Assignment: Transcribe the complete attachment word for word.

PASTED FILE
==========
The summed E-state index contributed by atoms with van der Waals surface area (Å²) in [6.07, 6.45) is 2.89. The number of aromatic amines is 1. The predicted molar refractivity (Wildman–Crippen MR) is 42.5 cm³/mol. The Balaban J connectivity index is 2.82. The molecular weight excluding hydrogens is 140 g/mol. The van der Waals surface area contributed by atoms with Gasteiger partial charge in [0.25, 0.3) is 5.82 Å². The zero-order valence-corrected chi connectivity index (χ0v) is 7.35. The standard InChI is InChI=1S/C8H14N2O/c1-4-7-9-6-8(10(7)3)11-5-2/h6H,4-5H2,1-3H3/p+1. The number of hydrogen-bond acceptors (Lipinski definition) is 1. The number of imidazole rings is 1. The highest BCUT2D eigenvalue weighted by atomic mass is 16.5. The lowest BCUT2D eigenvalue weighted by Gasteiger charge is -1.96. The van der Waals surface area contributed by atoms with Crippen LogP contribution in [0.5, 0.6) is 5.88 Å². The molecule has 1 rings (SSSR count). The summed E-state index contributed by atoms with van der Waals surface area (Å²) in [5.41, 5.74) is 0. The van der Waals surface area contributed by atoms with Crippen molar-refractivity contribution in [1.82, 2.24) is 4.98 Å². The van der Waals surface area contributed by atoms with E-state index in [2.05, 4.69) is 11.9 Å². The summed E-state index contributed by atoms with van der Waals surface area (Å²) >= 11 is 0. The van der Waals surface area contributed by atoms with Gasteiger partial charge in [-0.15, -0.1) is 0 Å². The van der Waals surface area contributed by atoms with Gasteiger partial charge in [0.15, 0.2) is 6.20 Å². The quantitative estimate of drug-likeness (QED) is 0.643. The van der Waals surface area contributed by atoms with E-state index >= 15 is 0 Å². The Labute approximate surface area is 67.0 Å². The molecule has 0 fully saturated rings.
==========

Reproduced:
The summed E-state index contributed by atoms with van der Waals surface area (Å²) in [6.07, 6.45) is 2.89. The number of aromatic amines is 1. The predicted molar refractivity (Wildman–Crippen MR) is 42.5 cm³/mol. The Balaban J connectivity index is 2.82. The molecular weight excluding hydrogens is 140 g/mol. The van der Waals surface area contributed by atoms with Gasteiger partial charge in [0.25, 0.3) is 5.82 Å². The zero-order valence-corrected chi connectivity index (χ0v) is 7.35. The standard InChI is InChI=1S/C8H14N2O/c1-4-7-9-6-8(10(7)3)11-5-2/h6H,4-5H2,1-3H3/p+1. The number of hydrogen-bond acceptors (Lipinski definition) is 1. The number of imidazole rings is 1. The highest BCUT2D eigenvalue weighted by atomic mass is 16.5. The lowest BCUT2D eigenvalue weighted by Gasteiger charge is -1.96. The van der Waals surface area contributed by atoms with Crippen LogP contribution in [0.5, 0.6) is 5.88 Å². The molecule has 1 rings (SSSR count). The summed E-state index contributed by atoms with van der Waals surface area (Å²) in [5.41, 5.74) is 0. The van der Waals surface area contributed by atoms with Crippen molar-refractivity contribution in [1.82, 2.24) is 4.98 Å². The van der Waals surface area contributed by atoms with E-state index in [2.05, 4.69) is 11.9 Å². The summed E-state index contributed by atoms with van der Waals surface area (Å²) >= 11 is 0. The van der Waals surface area contributed by atoms with Gasteiger partial charge in [-0.15, -0.1) is 0 Å². The van der Waals surface area contributed by atoms with Gasteiger partial charge in [0.15, 0.2) is 6.20 Å². The quantitative estimate of drug-likeness (QED) is 0.643. The van der Waals surface area contributed by atoms with E-state index >= 15 is 0 Å². The Labute approximate surface area is 67.0 Å². The molecule has 0 fully saturated rings.